Scott Pruitt’s unusual hiring habits came under greater scrutiny on Thursday. Senators Tom Carper and Sheldon Whitehouse wrote to the inspector general of the Environmental Protection Agency, calling for a deeper probe of Scott Pruitt’s use of a special hiring authority granted to him by the Safe Drinking Water Act.
In the letter, Carper and Whitehouse—top Democrats on the Environment and Public Works Committee—reference Pruitt’s use of the law to circumvent the White House last month and grant substantial pay raises to two of his favored aides, as we first reported.
The Safe Drinking Water Act allows the EPA administrator to appoint up to 30 staffers without White House or Senate confirmation. It is normally used to hire experts and other specialists into custom-made roles in the agency. The senators are now urging the watchdog to investigate Pruitt’s potential abuse of that privilege.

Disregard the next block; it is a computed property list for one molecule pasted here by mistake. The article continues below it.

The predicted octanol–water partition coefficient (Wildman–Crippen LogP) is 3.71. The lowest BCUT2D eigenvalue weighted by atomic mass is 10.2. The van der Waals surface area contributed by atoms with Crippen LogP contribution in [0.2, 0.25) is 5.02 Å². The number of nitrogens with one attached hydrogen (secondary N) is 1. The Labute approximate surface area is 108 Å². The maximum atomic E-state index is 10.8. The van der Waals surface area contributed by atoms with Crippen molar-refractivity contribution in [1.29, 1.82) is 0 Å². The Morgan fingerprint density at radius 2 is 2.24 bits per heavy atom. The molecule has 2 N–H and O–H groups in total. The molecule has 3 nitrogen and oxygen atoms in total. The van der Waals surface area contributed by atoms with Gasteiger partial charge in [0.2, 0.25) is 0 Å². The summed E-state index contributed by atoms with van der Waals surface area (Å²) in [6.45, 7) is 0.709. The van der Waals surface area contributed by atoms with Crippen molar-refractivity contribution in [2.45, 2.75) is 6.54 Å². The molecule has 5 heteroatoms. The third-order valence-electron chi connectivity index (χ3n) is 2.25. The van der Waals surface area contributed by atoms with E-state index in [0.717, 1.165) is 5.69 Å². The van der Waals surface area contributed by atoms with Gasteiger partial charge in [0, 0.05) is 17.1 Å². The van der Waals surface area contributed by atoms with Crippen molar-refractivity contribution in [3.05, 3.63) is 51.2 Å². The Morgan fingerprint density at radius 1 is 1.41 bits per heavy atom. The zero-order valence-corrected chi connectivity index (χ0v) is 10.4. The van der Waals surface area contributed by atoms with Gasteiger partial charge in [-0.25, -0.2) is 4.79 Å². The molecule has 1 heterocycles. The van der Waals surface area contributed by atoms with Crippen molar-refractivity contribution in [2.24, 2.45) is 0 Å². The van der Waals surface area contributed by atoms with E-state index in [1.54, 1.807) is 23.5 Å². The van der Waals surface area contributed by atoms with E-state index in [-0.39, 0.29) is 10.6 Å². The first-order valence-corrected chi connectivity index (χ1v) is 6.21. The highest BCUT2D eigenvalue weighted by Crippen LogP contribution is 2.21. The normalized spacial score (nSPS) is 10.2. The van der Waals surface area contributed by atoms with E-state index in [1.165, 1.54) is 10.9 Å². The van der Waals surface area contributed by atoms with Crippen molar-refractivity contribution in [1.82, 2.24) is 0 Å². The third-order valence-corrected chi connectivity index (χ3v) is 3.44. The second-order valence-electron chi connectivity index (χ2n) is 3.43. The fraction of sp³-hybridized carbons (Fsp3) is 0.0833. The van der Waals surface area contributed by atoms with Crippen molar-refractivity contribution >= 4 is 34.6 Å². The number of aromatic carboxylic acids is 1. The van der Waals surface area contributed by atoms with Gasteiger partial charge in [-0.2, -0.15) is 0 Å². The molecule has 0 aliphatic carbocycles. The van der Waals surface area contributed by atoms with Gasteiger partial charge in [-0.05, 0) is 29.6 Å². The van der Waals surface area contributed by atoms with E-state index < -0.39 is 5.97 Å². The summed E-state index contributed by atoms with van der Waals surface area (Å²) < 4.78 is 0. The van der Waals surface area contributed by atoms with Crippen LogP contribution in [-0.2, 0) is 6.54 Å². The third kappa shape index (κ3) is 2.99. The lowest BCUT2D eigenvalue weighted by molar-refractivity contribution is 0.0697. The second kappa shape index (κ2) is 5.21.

“A determination of whether the Administrator and/or his staff has used this process to provide raises to favored staff is central to achieve this report’s expected goal, ‘to strengthen agency policies and procedures related to filling administratively determined positions,’” they wrote.
On Tuesday, we reported that Pruitt had requested raises of $56,765 and $28,130 for Millan Hupp and Sarah Greenwalt, respectively. The White House turned him down. Pruitt then “reappointed” both women under the SDWA—despite counsel from his top political aides that the decision, if made public, could be damaging.